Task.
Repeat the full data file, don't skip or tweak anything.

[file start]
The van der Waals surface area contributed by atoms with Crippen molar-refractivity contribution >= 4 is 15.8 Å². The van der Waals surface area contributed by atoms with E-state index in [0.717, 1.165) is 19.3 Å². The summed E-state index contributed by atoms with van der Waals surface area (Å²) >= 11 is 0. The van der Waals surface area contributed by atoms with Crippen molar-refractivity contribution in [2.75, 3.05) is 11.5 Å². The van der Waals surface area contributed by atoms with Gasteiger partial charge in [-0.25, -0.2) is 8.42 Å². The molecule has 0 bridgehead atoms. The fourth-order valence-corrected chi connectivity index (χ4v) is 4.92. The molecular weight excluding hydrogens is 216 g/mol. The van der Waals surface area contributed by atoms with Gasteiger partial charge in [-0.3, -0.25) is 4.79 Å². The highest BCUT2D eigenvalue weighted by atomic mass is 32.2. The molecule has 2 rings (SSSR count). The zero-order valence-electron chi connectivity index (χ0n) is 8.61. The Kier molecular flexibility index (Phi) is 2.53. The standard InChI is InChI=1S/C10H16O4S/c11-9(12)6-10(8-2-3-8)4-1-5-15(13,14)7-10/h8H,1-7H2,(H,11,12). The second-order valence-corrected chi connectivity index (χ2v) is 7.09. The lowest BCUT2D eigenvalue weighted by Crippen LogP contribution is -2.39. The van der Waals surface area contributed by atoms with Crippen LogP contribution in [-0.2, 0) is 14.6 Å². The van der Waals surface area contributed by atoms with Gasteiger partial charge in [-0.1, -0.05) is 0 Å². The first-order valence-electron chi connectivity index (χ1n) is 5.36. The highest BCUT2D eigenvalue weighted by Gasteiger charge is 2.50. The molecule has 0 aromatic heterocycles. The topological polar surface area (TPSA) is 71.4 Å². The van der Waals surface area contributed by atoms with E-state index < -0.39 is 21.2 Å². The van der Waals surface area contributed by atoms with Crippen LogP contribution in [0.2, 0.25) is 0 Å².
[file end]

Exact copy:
The van der Waals surface area contributed by atoms with Crippen molar-refractivity contribution >= 4 is 15.8 Å². The van der Waals surface area contributed by atoms with E-state index in [0.717, 1.165) is 19.3 Å². The summed E-state index contributed by atoms with van der Waals surface area (Å²) >= 11 is 0. The van der Waals surface area contributed by atoms with Crippen molar-refractivity contribution in [2.75, 3.05) is 11.5 Å². The van der Waals surface area contributed by atoms with Gasteiger partial charge in [-0.25, -0.2) is 8.42 Å². The molecule has 0 bridgehead atoms. The fourth-order valence-corrected chi connectivity index (χ4v) is 4.92. The molecular weight excluding hydrogens is 216 g/mol. The van der Waals surface area contributed by atoms with Gasteiger partial charge in [-0.3, -0.25) is 4.79 Å². The highest BCUT2D eigenvalue weighted by atomic mass is 32.2. The molecule has 2 rings (SSSR count). The zero-order valence-electron chi connectivity index (χ0n) is 8.61. The Kier molecular flexibility index (Phi) is 2.53. The standard InChI is InChI=1S/C10H16O4S/c11-9(12)6-10(8-2-3-8)4-1-5-15(13,14)7-10/h8H,1-7H2,(H,11,12). The second-order valence-corrected chi connectivity index (χ2v) is 7.09. The lowest BCUT2D eigenvalue weighted by Crippen LogP contribution is -2.39. The van der Waals surface area contributed by atoms with Crippen LogP contribution in [-0.2, 0) is 14.6 Å². The van der Waals surface area contributed by atoms with Gasteiger partial charge in [-0.1, -0.05) is 0 Å². The first-order valence-electron chi connectivity index (χ1n) is 5.36. The highest BCUT2D eigenvalue weighted by Gasteiger charge is 2.50. The molecule has 0 aromatic heterocycles. The topological polar surface area (TPSA) is 71.4 Å². The van der Waals surface area contributed by atoms with E-state index < -0.39 is 21.2 Å². The van der Waals surface area contributed by atoms with Crippen LogP contribution in [0.2, 0.25) is 0 Å².